microburst

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microburst

[′mī·krō‚bərst]
(meteorology)
A downdraft with horizontal extent of about 2.5 miles (4 kilometers) or less, associated with atmospheric convection, often a thundershower.

microburst

microburstclick for a larger image
An aircraft flying from A to F will experience strong headwinds at positions A and B. It will experience increasing tail winds at position D and E. There would be downdraft at positions B, C, and D. The maximum intensity of downdraft will be at position C.
The strong downdraft that spreads horizontally just above the ground to form a sharply defined gust front. An aircraft approaching this microburst or gust front may encounter a headwind followed by a strong downdraft and finally end up with a strong tailwind. The area of microburst extends from 3000 to 10,000 ft (1–3 km) and lasts from to 5 to 15 min. An intense microburst could induce wind speeds as high as 150 knots. Microbursts are normally associated with thunderstorms, but there are also “dry microbursts.” In these dry microbursts, precipitation falling from the thunderstorms into the relatively dry air of the lower atmosphere evaporates readily, and the large negative buoyancy thus produced accelerates the air downward, entraining more very dry air. No precipitation reaches the ground, but a microburst wind shear occurs. Airports equipped with an LLWAS (low-level wind-shear alert system) “network expansion,” LLWAS systems integrated with terminal Doppler weather radar (TDWR), and TDWR systems can detect microburst alerts and wind-shear alerts. Controllers will issue the appropriate wind-shear alerts or microburst alerts (e.g., “Runway 28 arrival microburst alert, 45 knot loss 3 mile final”).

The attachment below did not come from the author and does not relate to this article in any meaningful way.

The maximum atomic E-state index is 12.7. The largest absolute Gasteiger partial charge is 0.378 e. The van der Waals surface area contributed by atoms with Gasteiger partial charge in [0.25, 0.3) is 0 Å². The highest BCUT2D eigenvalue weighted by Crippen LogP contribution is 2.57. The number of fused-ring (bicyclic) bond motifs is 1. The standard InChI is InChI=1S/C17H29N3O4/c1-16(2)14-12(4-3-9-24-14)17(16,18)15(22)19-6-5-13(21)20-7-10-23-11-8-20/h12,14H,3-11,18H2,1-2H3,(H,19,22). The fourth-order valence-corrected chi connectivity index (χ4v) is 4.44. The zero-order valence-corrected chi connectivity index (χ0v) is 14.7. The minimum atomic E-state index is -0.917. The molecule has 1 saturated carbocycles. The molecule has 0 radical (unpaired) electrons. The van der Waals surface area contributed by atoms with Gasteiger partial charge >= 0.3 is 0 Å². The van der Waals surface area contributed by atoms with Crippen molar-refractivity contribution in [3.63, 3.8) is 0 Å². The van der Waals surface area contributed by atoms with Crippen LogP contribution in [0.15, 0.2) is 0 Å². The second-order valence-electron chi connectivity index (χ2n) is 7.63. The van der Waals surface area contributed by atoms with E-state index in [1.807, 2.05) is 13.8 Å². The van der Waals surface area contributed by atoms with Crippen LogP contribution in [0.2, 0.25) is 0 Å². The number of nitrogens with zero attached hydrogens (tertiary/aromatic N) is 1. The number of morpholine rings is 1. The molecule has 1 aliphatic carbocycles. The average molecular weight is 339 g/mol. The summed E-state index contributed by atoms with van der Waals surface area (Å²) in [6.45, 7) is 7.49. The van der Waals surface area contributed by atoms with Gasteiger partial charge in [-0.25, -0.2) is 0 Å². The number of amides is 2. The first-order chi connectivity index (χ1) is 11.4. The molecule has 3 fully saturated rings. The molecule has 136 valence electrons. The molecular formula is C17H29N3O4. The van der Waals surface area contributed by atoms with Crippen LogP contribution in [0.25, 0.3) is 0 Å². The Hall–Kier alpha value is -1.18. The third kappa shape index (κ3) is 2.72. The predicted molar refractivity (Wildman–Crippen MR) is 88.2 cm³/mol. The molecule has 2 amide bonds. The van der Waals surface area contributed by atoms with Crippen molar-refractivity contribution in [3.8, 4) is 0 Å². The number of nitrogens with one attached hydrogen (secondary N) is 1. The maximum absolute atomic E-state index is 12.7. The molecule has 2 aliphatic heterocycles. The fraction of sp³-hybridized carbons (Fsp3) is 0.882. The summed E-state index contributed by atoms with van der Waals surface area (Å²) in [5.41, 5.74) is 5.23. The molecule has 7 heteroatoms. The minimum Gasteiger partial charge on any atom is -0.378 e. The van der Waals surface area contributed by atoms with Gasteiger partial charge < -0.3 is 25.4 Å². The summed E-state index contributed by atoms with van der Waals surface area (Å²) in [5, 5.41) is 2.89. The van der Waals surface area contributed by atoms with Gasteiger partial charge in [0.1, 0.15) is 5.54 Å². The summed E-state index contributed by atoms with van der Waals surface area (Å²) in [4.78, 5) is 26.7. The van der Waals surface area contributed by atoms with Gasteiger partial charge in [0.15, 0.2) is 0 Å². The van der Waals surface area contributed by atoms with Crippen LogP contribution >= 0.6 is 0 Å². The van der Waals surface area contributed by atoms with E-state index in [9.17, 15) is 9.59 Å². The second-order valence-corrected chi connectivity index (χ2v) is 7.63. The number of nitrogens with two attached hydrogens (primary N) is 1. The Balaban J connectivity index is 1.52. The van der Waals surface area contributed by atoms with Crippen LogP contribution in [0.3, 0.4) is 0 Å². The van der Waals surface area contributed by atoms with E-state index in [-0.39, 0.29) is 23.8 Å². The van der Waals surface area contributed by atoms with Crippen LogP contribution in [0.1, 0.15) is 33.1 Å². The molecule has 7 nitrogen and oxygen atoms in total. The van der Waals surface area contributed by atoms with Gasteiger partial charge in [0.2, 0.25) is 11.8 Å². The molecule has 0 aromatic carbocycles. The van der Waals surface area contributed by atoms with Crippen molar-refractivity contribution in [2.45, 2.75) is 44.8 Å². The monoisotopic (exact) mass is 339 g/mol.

References in periodicals archive ?
This was the closest conjunction ever recorded of the chorus and microbursts and led the researchers to believe that the two are closely linked and have a direct relationship.
You won't need to worry about microbursts, but there can still be turbulence and 10 to 20 knot airspeed losses near the ground, as well as shear that knocks you off the final approach course a bit.
She was immediately put to work analyzing data from the groundbreaking Joint Airport Weather Studies Experiment, which changed the way the world understood microburst aviation hazards.
Second, to assess microburst buffering, we sent bursts of varying sizes at line rate from multiple sources to the same destination port at the same time.
Corvil said Alpha has selected CorvilNet because of its microburst detection feature that will be used to identify and manage transient traffic spikes in its infrastructure.
More energy would have helped him fly out of the downdraft, which may have been a microburst.
Microbursts are yet another hazard well-known for bringing down airplanes sooner than expected.
WEST allows training to avoid dangerous microbursts.
Windshear microbursts that hit an aircraft on take-off or landing can make it plummet to the ground before the flight crew has time to react.
The primary function of the TDWR is to provide automatic detection of microbursts and low level wind shear.
Microbursts "are the largest source ofair carrier death in the United States,' says John McCarthy, a meteorologist at the National Center for Atmospheric Research (NCAR) in Boulder, Colo.
IT operators can now proactively profile their network, applications and cope with microbursts and congestion hot spots before critical business applications are impacted.